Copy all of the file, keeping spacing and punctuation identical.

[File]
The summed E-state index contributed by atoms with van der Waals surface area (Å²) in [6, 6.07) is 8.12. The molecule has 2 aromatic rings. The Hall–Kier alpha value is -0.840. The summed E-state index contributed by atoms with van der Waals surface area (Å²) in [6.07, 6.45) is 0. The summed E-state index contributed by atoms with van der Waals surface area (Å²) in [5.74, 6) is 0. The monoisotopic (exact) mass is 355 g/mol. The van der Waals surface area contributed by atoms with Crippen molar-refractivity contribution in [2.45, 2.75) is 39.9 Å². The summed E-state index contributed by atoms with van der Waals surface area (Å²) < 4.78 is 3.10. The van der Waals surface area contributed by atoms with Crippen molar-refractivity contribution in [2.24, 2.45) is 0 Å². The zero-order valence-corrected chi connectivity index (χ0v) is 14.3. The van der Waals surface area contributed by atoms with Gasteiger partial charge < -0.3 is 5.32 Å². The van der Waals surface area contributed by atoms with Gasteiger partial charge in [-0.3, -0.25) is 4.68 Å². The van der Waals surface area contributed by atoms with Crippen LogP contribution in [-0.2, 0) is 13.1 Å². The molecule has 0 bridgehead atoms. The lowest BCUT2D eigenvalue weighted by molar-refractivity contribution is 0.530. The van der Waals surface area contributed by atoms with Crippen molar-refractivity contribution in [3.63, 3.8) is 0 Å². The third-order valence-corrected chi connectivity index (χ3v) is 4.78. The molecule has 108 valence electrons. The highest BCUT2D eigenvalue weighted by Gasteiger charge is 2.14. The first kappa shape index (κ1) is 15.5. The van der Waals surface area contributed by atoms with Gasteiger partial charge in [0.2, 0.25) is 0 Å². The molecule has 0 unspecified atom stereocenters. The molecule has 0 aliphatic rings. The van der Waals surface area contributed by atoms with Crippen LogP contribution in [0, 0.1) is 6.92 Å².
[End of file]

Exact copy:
The summed E-state index contributed by atoms with van der Waals surface area (Å²) in [6, 6.07) is 8.12. The molecule has 2 aromatic rings. The Hall–Kier alpha value is -0.840. The summed E-state index contributed by atoms with van der Waals surface area (Å²) in [6.07, 6.45) is 0. The summed E-state index contributed by atoms with van der Waals surface area (Å²) in [5.74, 6) is 0. The monoisotopic (exact) mass is 355 g/mol. The van der Waals surface area contributed by atoms with Crippen molar-refractivity contribution in [2.45, 2.75) is 39.9 Å². The summed E-state index contributed by atoms with van der Waals surface area (Å²) < 4.78 is 3.10. The van der Waals surface area contributed by atoms with Crippen molar-refractivity contribution in [2.24, 2.45) is 0 Å². The zero-order valence-corrected chi connectivity index (χ0v) is 14.3. The van der Waals surface area contributed by atoms with Gasteiger partial charge < -0.3 is 5.32 Å². The van der Waals surface area contributed by atoms with Gasteiger partial charge in [-0.3, -0.25) is 4.68 Å². The van der Waals surface area contributed by atoms with Crippen LogP contribution in [-0.2, 0) is 13.1 Å². The molecule has 0 bridgehead atoms. The lowest BCUT2D eigenvalue weighted by molar-refractivity contribution is 0.530. The van der Waals surface area contributed by atoms with Crippen molar-refractivity contribution in [3.63, 3.8) is 0 Å². The third-order valence-corrected chi connectivity index (χ3v) is 4.78. The molecule has 108 valence electrons. The highest BCUT2D eigenvalue weighted by Gasteiger charge is 2.14. The first kappa shape index (κ1) is 15.5. The van der Waals surface area contributed by atoms with Gasteiger partial charge in [0.2, 0.25) is 0 Å². The molecule has 0 unspecified atom stereocenters. The molecule has 0 aliphatic rings. The van der Waals surface area contributed by atoms with Crippen LogP contribution in [0, 0.1) is 6.92 Å².